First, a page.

Pollinators are an important part of any ecosystem. Creatures such as butterflies, bees, hummingbirds, and so on all depend on pollinator plants in order to feed themselves and sustain their communities. Any good landscape design will incorporate native flora that act as great pollinators, making your yard sustainable and even bringing value to your property. Keep reading in order to learn how your plant choices can attract pollinators and provide sustainability.
What part of the plant attracts pollinators?
The key to this information is in the name: Pollinator. The most important part of a plant that attracts pollinators is the pollen that plants produce as part of their reproduction cycle. Nectar will also attract pollinators, such as hummingbirds, which also aid greatly in the pollination process. This is all a crucial part of nature’s process, and providing plants with nectar and pollen will not only provide sustainability for your local wildlife, but will ensure healthy plant and turf growth for your property and its surrounding eco-zone.
Making sure you incorporate local pollinator plants into your landscape will ensure that your yard is promoting biodiversity in your environment and will help your local wildlife function as they should in the great circle of life.
What kind of plant is the best pollinator?
Naturally, the best kind of pollinator plant for your yard depends on a few too many factors for there to be a “one size fits all” solution. That being said, the best pollinator plant for your yard is a plant that is native to your region and can readily grow and thrive in your soil and climate. In order to know what plants will work in your region, you can consult what is known as the USDA Hardiness zone map. For the midwest, any plant rated for zones 3a-5b are probably safe bets for your yard. To be certain, you can always consult your local gardening professionals at a nearby hardware store or garden center.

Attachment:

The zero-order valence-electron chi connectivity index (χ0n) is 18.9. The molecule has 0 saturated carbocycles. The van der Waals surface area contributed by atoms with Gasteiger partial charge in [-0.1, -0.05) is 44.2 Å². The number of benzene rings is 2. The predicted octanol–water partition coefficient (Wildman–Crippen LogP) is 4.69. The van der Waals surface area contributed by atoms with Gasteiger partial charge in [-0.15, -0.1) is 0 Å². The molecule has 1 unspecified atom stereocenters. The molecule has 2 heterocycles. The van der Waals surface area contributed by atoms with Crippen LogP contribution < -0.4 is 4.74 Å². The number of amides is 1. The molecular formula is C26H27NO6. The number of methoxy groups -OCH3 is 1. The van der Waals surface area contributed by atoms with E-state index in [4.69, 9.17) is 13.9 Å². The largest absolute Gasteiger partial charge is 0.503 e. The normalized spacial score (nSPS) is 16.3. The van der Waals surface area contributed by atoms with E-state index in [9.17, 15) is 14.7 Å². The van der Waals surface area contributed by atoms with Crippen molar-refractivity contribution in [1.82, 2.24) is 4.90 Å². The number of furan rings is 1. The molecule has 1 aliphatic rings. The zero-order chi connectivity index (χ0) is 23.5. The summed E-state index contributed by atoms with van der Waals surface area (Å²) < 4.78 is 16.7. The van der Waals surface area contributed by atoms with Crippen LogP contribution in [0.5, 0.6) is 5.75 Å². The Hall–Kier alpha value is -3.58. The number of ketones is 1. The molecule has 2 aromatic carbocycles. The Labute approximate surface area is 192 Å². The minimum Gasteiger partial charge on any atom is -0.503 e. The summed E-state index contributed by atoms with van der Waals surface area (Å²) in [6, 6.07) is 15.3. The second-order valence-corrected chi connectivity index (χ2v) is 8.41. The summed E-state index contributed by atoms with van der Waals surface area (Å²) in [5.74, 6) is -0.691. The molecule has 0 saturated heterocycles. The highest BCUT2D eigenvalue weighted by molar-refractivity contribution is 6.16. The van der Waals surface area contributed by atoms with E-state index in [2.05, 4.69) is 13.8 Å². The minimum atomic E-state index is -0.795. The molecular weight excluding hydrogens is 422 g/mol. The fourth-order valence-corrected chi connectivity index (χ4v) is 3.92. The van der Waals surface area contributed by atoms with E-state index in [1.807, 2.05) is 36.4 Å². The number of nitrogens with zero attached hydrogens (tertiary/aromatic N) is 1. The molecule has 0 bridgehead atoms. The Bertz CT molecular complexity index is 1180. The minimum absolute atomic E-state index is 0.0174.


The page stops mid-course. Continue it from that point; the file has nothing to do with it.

Typically, blooming plants are the best attractors for creatures such as adult bees, butterflies, hummingbirds, caterpillars, and moths. In the Midwest, there are plenty of options that can provide color and beauty as well as function to your landscape. With a wealth of choices, it can be hard to decide, so here are five suggestions that will fit perfectly in any Midwest landscape:
- Pale Purple Coneflower – Coneflowers can come in other colors than purple, but as a whole, they are a plentiful source of nectar as well as being resilient against drought.
- Wild Geranium – If attracting bees is your goal, and you have a sunny spot to put them in, Wild Geraniums are very effective at attracting Bumblebees and moths.
- Swamp Milkweed – Milkweed is an effective attractor of Monarch butterflies and is a great source of nectar for bees.
- Showy Goldenrod – As the name suggests, Goldenrod is a great attractor for honey bees and a variety of other pollen-eating insects such as beetles.
- Prairie Blazing Star – Another attractive purple blooming flower that is friend to a plethora of moths and butterflies.
Sometimes, making sure your landscape is at its best can be overwhelming and time-consuming. Knowing about which plants attract what bees and which species grows best in your soil isn’t common knowledge for the average homeowner. That is why it can be helpful to outsource this kind of heavy-lifting to a professional landscape designer. Digital Landscape Design can remove all the guesswork for your landscaping needs, and designers can ensure your landscape will be the best it can be in all aspects, be it from biodiversity, to sustainability. If you’d like to know more, please check out our informational page for Homeowners!